You’ll find Birmingham’s nightlife bubbling away around these inland waterways: bar after bar lines Broad Street, while Brindleyplace and New Street also offer a decent selection of watering holes.
Birmingham’s civic and business community has spent more than £7 billion transforming the city from a much-maligned industrial backwater into one of the UK’s premier weekend break destinations.
Everything from the city’s famous curry houses, to its burgeoning shopping sector and JRR Tolkien – who spent his formative years in and around the city – is on the agenda as Birmingham vies for its slice of Europe’s lucrative short-haul market.
Curry is synonymous with modern English cuisine and nowhere will you find a more satisfying curry than in Birmingham. The city’s Kashmiri community has cultivated a proud Balti heritage and is credited with perfecting the dish and exporting it to other regions of the UK. Within the area bordered by the suburbs of Sparkbrook, Balsall Heath and Moseley, you’ll find Birmingham’s now-famous Balti Triangle, a curry-lover’s heaven, with more flavours and better value for money than London’s Brick Lane could ever deliver.
Cricket at Edgbaston
Warwickshire’s showcase ground has hosted more than its share of wonderful cricket: start with Brian Lara’s record 501 runs for Warwickshire against Durham in 1994, and go from there. Small enough to be close to the action, yet big enough to play a leading role in some of the sport’s most memorable matches, Edgbaston is a worthy stop on any sports lover’s tour of England. If you haven’t got your Ashes ticket yet, either resign yourself to watching the action on the box or be prepared to shell out an inordinate amount of money for tour or scalpers’ tickets.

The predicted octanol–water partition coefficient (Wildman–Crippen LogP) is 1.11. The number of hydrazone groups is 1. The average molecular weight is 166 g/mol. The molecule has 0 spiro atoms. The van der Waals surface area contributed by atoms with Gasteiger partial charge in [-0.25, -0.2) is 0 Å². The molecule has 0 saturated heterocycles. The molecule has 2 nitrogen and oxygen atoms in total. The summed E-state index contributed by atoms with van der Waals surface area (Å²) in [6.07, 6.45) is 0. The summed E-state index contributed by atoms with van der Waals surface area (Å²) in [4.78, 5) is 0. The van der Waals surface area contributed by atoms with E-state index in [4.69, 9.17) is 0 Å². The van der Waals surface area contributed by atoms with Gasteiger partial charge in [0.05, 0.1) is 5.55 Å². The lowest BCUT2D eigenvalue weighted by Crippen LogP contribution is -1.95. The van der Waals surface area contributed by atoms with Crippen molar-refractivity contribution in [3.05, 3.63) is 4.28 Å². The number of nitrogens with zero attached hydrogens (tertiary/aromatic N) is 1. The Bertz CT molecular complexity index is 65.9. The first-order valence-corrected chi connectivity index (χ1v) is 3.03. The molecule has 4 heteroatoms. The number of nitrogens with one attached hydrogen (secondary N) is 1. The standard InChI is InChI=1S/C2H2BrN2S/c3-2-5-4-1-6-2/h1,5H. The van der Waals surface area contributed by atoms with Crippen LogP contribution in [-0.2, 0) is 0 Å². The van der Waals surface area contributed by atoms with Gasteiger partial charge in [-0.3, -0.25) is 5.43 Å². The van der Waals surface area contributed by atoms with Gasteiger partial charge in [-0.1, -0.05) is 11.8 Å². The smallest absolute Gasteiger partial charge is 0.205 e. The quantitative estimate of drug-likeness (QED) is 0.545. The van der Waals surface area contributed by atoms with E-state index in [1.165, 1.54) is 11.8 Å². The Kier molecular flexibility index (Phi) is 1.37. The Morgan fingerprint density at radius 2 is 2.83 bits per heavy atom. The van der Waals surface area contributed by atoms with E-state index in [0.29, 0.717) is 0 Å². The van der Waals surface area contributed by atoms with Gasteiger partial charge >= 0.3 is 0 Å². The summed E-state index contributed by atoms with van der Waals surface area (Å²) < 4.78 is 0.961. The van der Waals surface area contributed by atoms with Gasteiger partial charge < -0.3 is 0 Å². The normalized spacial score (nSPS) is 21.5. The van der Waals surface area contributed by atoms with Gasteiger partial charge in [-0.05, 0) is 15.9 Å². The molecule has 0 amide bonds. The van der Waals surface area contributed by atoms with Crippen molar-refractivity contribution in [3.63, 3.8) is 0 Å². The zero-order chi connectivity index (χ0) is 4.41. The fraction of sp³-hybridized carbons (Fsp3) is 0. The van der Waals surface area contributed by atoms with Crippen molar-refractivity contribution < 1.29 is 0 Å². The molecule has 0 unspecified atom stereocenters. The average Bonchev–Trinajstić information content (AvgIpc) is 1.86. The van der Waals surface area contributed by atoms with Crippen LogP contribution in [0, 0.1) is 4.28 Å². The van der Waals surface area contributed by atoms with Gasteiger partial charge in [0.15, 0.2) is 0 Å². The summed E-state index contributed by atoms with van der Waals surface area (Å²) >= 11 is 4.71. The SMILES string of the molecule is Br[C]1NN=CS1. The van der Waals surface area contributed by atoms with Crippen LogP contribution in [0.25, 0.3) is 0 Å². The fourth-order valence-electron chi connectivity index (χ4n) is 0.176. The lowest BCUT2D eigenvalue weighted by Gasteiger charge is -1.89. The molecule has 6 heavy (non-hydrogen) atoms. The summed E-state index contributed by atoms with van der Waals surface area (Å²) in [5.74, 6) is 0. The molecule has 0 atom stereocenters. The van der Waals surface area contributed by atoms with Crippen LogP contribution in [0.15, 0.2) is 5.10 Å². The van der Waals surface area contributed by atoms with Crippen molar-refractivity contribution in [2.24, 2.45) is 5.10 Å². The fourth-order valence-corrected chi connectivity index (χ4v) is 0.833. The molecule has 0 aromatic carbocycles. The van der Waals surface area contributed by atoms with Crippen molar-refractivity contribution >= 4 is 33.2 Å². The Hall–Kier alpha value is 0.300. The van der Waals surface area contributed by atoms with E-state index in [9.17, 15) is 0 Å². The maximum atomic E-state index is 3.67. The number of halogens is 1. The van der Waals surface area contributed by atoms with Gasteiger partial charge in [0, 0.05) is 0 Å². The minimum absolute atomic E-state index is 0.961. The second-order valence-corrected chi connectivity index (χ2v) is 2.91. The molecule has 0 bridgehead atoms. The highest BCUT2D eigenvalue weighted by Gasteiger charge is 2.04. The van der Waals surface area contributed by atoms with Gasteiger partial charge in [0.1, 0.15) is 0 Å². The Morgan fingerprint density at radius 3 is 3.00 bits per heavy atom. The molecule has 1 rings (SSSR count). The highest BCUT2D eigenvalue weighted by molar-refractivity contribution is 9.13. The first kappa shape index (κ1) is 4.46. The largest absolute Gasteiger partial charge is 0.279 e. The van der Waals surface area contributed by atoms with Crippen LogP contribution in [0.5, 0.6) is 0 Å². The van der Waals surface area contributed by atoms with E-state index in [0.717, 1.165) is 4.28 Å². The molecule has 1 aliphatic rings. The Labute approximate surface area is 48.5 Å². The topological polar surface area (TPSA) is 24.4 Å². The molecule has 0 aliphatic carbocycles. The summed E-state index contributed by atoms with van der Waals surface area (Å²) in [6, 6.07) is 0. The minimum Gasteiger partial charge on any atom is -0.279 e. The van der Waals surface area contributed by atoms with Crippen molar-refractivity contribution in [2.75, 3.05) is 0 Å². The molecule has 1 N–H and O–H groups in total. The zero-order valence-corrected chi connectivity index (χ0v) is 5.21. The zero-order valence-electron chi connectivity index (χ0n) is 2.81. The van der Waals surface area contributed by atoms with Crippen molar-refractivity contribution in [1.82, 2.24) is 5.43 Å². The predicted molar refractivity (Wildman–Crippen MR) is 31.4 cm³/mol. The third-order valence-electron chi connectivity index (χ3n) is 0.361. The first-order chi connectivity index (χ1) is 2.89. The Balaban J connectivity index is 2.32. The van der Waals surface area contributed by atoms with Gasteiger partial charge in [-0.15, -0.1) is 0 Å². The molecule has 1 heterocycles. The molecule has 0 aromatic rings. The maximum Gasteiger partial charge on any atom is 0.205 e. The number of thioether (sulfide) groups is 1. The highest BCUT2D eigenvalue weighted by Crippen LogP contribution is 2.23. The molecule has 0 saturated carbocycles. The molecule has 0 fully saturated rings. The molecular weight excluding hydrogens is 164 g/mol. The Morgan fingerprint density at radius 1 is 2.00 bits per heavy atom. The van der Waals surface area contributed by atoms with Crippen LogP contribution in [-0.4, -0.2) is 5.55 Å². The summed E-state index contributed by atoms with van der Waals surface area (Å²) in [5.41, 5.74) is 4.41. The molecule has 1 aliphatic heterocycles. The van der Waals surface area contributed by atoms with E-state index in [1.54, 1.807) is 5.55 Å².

Following heavy investment in the retail sector in the late ’90s, Birmingham now boasts more than 800 shops and seven department stores. The best shopping can be found in and around the Bullring, a three-storey, £500 million building which houses 146 shops, including the department stores Selfridges and Debenhams. If you’ve got more money than sense, also check out the refurbished, designer-laden Mailbox shopping centre.
The Tolkien Trail
JRR Tolkien is said to have garnered much of his inspiration from childhood haunts around Birmingham, and the imagery he brought to life on his pages can be attributed to various places and buildings in the city. A self-guided Toklien Trail leaflet is available from www. beinbirmingham.com or tourist information centres. Alternatively, you can pay for a guided tour of all Tolkien sites. Details on 0121-444 4046 or firstname.lastname@example.org.
There isn’t a lot of budget accommodation in Birmingham, with most cheap rooms concentrated in downmarket hotels, B&Bs or guesthouses. See www.youth-hostels-in.com/birmingham-hostels.htm for a selection of the cheaper ones.
– LYNETTE EYB